Numerous arrests and charges were laid in Wolfville, N.S., this weekend, after crowds of students filled neighbourhood streets around Acadia University as part of unsanctioned homecoming parties.
Sgt. Andrew Joyce with Nova Scotia RCMP confirmed there were numerous charges laid under the liquor control and public health acts, as well as under the criminal code.
Joyce said the complaints ranged from open liquor to drunkenness, large gatherings that contravened COVID-19 restrictions, and in some cases, people standing on cars. The province’s current public health measures limit informal outdoor social gatherings to 50 people without social distancing and masks.
“We responded throughout the afternoon, night and early hours for various calls in and around the Wolfville area,” Joyce said.
He added that RCMP had called in additional members to address the calls.
While police had anticipated needing an increased presence for homecoming weekend and even had prior discussions with the university, Joyce said they were still “disappointed” with what happened.
“We’re just simply disappointed at the behaviour that was exhibited … in this situation, in these times,” he said, referring to the pandemic.
In response, a spokesperson from Acadia University said the school is “deeply disappointed” in the conduct of students who “gathered noisily in the streets and engaged in property damage.”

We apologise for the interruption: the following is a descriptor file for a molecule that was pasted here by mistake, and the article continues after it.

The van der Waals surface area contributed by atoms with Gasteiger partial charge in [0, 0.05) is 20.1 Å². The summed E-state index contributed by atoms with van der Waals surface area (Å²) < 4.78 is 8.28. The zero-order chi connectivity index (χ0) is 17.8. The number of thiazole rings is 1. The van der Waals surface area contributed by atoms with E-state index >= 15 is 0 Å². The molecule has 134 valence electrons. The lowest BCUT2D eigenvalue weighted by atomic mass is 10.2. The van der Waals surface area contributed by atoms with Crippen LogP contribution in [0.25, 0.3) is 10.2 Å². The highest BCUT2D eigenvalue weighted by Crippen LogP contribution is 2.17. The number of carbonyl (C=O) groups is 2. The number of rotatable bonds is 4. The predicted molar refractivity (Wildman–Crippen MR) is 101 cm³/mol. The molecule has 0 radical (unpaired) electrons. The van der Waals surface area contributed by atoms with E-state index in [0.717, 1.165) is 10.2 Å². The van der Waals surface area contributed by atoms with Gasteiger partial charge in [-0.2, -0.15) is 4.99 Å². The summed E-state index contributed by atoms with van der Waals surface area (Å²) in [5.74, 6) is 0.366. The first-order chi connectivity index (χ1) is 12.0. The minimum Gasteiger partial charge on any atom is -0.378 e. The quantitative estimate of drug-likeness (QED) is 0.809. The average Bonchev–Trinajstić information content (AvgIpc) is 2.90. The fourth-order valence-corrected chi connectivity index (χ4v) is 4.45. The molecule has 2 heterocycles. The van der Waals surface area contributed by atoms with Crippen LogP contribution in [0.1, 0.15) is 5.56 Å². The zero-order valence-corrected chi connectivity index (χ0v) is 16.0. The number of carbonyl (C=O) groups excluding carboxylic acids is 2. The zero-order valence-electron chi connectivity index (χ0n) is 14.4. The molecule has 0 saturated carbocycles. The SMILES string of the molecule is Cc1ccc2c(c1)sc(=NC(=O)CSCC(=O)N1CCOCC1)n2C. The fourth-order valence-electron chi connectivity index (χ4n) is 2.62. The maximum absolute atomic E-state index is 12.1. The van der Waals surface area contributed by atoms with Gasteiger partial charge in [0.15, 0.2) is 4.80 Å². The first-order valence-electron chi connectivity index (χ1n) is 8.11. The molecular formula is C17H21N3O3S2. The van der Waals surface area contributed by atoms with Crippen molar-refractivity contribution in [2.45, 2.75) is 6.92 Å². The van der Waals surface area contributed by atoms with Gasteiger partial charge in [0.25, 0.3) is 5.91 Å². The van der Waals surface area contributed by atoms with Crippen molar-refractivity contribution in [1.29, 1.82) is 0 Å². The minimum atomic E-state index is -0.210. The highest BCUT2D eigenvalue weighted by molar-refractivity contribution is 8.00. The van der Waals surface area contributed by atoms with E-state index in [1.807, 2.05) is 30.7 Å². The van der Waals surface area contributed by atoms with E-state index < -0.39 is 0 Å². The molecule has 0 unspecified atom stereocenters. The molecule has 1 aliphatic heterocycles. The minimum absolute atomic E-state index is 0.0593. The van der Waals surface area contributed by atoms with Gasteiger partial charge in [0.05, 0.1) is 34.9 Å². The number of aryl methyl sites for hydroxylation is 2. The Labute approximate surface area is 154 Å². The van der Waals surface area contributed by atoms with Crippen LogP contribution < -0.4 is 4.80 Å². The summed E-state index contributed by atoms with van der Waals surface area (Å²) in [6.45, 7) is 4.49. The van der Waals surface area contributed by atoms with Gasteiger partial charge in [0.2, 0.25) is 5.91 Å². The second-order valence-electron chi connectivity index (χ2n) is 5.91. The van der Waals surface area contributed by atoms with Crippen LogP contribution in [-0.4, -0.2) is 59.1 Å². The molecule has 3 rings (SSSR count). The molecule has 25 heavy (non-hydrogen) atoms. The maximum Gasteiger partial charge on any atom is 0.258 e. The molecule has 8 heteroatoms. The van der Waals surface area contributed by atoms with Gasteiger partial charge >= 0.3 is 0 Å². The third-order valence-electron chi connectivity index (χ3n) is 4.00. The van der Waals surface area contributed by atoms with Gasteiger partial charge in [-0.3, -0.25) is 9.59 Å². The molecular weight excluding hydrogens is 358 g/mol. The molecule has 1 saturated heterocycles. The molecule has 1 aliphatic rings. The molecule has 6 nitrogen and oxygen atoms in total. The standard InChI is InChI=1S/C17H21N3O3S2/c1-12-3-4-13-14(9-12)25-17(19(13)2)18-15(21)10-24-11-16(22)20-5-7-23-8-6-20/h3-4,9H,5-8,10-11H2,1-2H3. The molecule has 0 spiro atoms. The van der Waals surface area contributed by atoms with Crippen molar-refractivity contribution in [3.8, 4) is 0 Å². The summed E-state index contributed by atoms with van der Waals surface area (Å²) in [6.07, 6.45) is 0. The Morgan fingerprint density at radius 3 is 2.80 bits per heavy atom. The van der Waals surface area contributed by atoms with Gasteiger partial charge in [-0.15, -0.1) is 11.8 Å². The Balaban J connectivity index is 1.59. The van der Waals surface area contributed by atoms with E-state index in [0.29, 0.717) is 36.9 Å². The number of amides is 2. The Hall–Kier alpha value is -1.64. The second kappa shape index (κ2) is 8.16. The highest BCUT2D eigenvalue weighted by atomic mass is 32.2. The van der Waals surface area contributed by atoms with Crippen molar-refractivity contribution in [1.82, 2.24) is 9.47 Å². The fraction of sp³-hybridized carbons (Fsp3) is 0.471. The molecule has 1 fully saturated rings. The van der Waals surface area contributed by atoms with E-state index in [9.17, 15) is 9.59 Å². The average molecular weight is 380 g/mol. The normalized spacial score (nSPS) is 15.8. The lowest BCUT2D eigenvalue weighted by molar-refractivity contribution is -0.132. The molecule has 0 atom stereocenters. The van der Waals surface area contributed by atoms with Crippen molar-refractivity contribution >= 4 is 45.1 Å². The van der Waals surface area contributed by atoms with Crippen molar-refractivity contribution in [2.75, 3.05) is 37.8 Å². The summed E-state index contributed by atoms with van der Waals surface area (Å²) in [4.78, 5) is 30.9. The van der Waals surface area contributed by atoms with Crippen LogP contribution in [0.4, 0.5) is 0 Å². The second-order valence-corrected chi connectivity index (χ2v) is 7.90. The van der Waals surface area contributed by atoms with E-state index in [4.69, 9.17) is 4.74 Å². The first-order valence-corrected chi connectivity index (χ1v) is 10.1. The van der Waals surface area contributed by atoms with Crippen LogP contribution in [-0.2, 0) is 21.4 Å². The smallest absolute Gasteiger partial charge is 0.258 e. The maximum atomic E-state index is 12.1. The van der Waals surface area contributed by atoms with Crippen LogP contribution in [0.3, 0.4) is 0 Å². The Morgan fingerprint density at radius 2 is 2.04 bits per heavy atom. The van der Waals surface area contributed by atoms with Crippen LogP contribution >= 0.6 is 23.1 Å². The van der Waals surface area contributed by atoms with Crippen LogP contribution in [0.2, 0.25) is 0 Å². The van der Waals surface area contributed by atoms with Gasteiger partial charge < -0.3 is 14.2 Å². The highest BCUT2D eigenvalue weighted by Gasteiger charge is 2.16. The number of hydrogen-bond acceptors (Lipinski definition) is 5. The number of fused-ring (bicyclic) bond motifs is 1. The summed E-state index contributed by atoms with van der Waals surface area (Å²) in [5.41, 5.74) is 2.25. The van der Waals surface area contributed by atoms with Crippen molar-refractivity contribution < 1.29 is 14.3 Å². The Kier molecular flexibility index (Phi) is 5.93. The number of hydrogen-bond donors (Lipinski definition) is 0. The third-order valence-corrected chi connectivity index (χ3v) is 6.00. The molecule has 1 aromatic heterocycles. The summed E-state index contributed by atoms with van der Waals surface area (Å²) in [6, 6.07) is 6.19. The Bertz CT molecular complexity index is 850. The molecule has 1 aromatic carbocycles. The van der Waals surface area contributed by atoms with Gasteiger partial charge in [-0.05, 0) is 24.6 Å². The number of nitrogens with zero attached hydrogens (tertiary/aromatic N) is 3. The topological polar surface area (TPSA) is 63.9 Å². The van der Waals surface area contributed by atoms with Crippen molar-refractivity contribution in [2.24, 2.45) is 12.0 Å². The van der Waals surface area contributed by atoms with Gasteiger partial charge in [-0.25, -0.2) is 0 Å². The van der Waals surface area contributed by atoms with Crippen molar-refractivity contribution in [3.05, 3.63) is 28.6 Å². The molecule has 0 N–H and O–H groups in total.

“The University condemns unruly behaviour and extends apologies to neighbours in Wolfville who were troubled or inconvenienced by the disrespectful attitude of some students. These actions are inconsistent with Acadia’s values,” wrote Ian Murray in an E-mail to Global News.
“The University will work with the Town of Wolfville and the RCMP to investigate the weekend’s activities. Acadia students who broke laws, by-laws, or COVID health and safety protocols will be sanctioned and disciplined by the University.”
Murray added that Acadia and its student union had worked with local and provincial authorities to provide “safe, on-campus programming” for students over homecoming. As well, alumni who attended activities were required to pre-register, show proof of vaccination and wear masks.
Homecoming trouble at other universities
Homecoming parties — in most cases unsanctioned — have resulted in large crowds and arrests at other universities.
Last month, hundreds showed up at street parties in Halifax for Dalhousie University’s homecoming.
It prompted the school to vow disciplinary action — calling the parties “deplorable, reckless behaviour.”
Dalhousie also asked people who attended the parties to stay away from classes and campus for one week and to get tested for COVID-19.
Similar rowdy, unsanctioned parties took place at Guelph, McMaster and Queen’s University this year. A Kingston police officer was actually injured and taken to hospital this weekend after projectiles were thrown at police during a Queen’s unofficial homecoming party.